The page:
DTG Production

The goal of every direct-to-garment (DTG) and print shop is for their DTG production to run efficiently. No matter whether you are a one-person shop operating out of your home, or a large production facility running multiple shifts, the key to maximizing production efficiency is planning. Spending the time upfront to plan rewards you further down the line.

Besides creating a production schedule of what t-shirts to print on which days to ensure you meet delivery dates, you should think through your production cycle and shop workflow. The following are key elements to consider:

1. Can Your Current Production Be Scaled?

If you are struggling to meet and fulfill current orders you should address this issue first. Look at estimated lead times you are giving customers and make sure they are realistic. By serving your current market you can be ready to expand. It is important to ask yourself if you are ready for an increase in demand.

Things like keeping inventory in stock and close at hand are easy steps for instantly boosting production. Minimizing the amount of steps an employees needs to move means they can focus more on DTG printing.

2. What is your DTG Machine Capacity?

Knowing your DTG printer and pre-treat sprayer’s capacity and capabilities helps set realistic goals. For instant, the Epson F-2000 DTG printer on average products about 16-20 full size (16 inches x 20 inches) color prints on a t-shirt per hour. If you are maximizing this potential and want to get more production you might have to change the quality settings or purchase another DTG printer, either another Epson SureColor F-2000, or a more new and faster model the Epson Sure-Color F-2100 DTG Printer.

When possible, budget your time in bulk. For instance, pre-treat garments in large batches. Doing this will save you time by limiting the amount of set-up and clean up necessary.

Your DTG printing machine should be properly maintained. Having a smooth and efficient production schedule will mean very little if your equipment is not running up to its full potential. Part of having a strong production plan is making sure your equipment upkeep is completed and time is allotted for repairs. Regular, even perhaps daily, maintenance will help prevent major repairs and major time snags. Know the routine and type of maintenance needed for each piece of DTG equipment and stick to the maintenance schedule. Not doing so will almost certainly cost you time and money.

What Type of Jobs Are You Printing?

If you are only printing small left chest logos, your production should be higher than if you were printing large color prints. If you have an order of 24 shirts with each shirt customized, budget more time for artwork creation. Listing each step involved can help provide clues into where you will spend the most time on each job.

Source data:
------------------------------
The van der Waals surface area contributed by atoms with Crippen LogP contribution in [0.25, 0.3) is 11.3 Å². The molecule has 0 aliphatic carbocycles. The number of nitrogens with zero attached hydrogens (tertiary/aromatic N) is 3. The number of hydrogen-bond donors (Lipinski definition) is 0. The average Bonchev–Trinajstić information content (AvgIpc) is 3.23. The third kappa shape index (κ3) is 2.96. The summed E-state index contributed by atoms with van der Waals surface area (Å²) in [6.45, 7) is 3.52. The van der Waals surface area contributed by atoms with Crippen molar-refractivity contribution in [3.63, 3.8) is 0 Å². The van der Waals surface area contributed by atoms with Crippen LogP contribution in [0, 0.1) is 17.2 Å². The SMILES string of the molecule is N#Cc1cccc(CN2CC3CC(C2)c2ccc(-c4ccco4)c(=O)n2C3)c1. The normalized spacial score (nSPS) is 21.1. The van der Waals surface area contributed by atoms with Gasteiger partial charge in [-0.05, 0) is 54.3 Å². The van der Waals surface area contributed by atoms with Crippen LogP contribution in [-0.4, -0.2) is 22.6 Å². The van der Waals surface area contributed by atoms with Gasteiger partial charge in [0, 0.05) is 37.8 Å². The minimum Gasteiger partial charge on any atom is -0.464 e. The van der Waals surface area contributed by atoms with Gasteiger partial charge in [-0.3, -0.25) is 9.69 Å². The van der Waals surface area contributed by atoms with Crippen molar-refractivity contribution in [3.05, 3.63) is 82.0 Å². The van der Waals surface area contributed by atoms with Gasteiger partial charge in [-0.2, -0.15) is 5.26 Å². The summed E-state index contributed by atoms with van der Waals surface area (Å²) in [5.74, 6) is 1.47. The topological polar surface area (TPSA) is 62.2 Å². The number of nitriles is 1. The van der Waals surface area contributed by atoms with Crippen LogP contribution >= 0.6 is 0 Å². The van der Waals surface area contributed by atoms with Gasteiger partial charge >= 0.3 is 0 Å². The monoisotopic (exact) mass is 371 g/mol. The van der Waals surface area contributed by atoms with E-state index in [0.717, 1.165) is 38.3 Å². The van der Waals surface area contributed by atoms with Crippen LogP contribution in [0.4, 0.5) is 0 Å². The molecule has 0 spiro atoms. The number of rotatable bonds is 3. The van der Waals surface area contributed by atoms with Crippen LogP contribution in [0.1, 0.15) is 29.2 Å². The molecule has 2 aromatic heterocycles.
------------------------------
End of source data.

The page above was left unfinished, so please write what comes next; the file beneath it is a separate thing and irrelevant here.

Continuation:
How Do You Utilize “Slow” Days?

Do you depend on one person to operate your DTG printer, or your pre-treat sprayer? Consider having a training day where your employees can learn a new skill, or a day to review your production and shop practices. Cross-training employees allows for uninterrupted production in case someone is on vacation, gets sick, or quits. To help with the cross-training process, have other employees shadow someone who currently knows how to do it. Make sure to have the trainee actually operate the printer or pre-treat sprayer. Going through the motions and pushing the buttons helps reinforce verbal instructions. Slow times in the shop can be best spent on training since there is not a rush to get an order out the door.

You could also use slower production times to test out new supplies, re-organize your shop, or review your business plans. During these slow times, and when your employees have a smaller workload, utilize them to help come up with marketing ideas, or solutions to issues that may be hindering your workplace. Letting your employees complete tasks that are not traditional to their roles can be a surprisingly beneficial exercise.


A production plan is so much more than creating a standard procedure for print jobs; it’s about using all of your time as effectively as possible. This is especially true for the on-demand and instant turn-around nature of a DTG printing shop. Making sure your employees are well trained, your area is well stocked and organized, and your equipment is properly maintained are key points to running a efficient print shop.

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